• Flexibility – capabilities (shift production from one plant to the other, standardise processes, re-engineer products, product postponement)
      • Transparency – open communication with suppliers and customers, knowledge of the current status of operations (enablers: IT in the broadest sense, RFID, GPS, EDI etc.)
      • Collaboration – effectively working together, sharing (confidential) information (CPFR initiatives)
    Source: Sheffi and Rice Jr. (2005), Lammers, Ploos van Amstel en Eijkelenbergh (2009) redundancy transparency flexibility collaboration
  • 44. Reconciling supply chain risk with supply chain management
    • The supply chain of tomorrow must deliver varying degrees of six outcomes, depending on the customers’ needs:
      • Cost efficiency
      • Responsiveness
      • Security
      • Sustainability
      • Resilience
      • Innovation
    • There could be other outcomes
    • e.g. Reliability
    • “Adaptability, key to success”
    Source: Melnyk, Davis, Spekman and Sandor (2010)
  • 45. Summary
    • Supply chains are exposed to a wide range of risks that are distinctive for each and every supply chain
    • Disruptions can have severe consequences, both tangible (higher costs, lost sales etc.) and intangible (reputation, fear etc.)
    • Supply chain risk management seeks to identify risks, assess their impact and subsequently mitigate these risks
    • Resilience is another perspective for risk management, focusing on reducing the consequences of a major disruption
    • Supply chain resilience is one of six ‘outcomes’ that a modern supply chain should have
  • 46. Suggested further reading
    • Asbjørnslett, B. (2008). Assessing the vulnerability of supply chains, In: Zsidisin, G., Ritchie, B. (Eds.), Supply Chain Risk: A Handbook of Assessment, Management and Performance , New York: Springer, pp. 15-33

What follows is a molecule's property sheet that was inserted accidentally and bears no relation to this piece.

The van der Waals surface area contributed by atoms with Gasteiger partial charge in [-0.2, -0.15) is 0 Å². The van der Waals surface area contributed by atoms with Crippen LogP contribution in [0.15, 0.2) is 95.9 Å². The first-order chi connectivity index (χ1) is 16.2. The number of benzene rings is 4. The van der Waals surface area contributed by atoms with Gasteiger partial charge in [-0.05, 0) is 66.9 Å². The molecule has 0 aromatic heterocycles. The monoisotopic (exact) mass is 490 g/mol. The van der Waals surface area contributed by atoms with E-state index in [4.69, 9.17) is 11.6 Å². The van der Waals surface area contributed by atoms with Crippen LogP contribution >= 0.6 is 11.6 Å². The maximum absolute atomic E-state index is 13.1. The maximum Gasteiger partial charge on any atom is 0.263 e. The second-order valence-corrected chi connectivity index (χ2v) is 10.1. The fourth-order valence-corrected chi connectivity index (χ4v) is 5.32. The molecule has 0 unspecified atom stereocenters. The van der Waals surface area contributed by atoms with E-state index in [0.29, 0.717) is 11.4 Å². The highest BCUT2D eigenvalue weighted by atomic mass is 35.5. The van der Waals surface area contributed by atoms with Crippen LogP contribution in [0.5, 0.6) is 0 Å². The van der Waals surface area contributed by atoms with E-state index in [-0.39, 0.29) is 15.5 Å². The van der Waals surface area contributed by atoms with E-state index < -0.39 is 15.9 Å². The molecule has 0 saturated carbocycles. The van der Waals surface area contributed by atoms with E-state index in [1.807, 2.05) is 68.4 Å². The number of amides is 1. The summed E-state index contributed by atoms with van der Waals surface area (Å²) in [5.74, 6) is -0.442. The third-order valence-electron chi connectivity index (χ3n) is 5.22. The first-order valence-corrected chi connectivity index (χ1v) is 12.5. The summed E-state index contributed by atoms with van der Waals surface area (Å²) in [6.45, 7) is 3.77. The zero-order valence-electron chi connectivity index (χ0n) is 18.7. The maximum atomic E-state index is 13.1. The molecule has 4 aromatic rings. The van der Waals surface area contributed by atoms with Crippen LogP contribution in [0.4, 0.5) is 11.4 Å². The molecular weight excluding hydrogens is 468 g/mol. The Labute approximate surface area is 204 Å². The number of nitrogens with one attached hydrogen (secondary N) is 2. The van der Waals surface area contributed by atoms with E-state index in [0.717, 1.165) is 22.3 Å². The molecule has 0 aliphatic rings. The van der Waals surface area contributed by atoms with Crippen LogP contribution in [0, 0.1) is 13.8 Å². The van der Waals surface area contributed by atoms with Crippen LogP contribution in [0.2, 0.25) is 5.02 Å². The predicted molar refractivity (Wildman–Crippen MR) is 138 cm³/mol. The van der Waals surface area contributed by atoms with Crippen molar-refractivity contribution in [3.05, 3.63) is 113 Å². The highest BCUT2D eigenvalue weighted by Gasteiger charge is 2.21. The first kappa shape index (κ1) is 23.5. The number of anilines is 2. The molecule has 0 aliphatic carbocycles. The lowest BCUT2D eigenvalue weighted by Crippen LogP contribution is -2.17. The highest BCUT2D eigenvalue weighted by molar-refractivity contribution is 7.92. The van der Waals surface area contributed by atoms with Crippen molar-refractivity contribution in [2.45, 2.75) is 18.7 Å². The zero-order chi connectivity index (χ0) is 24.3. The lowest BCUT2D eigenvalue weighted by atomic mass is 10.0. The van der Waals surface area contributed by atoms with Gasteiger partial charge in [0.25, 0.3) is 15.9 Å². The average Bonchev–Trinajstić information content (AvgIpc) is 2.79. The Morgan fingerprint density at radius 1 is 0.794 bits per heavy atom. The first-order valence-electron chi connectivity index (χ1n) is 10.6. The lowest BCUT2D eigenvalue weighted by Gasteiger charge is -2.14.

• Chopra, S., Sodhi, M. (2004). Managing risks to avoid supply-chain breakdown, MIT Sloan Management Review , Vol. 46 No. 1, pp. 53-61
    • Christopher, M., Peck, H. (2004). Building the resilient supply chain, International Journal of Logistics Management , Vol. 15 No. 2, pp. 1-14
    • Craighead, C., Blackhurst, J., Rungtusanatham J., & Handfield, R. (2007). The severity of supply chain disruptions: design characteristics and mitigation capabilities, Decision Sciences, Vol. 38 No. l, pp. 131-156
    • Khemani, K. (2007) Bringing rigor to risk management. Supply Chain Management Review Vol. 11 No. 2, pp. 67-68.
    • Peck, H. (2006). Reconciling supply chain vulnerability, risk and supply chain management. International Journal of Logistics: Research and Applications, Vol. 9 No. 2, pp. 127-142.
    • Sheffi, Y., & Rice Jr., J.B. (2005). A supply chain view of the resilient enterprise, MIT Sloan Management Review , Vol. 47 No. 1, pp. 41-48
    • Vanany, I., Zailani, S., Pujawan, N. (2009). Supply Chain Risk Management: Literature Review and Future Research, International Journal of Information Systems and Supply Chain Management , Vol. 2 No. 1, pp. 16-33
  • 47. Thanks for your attention Any questions?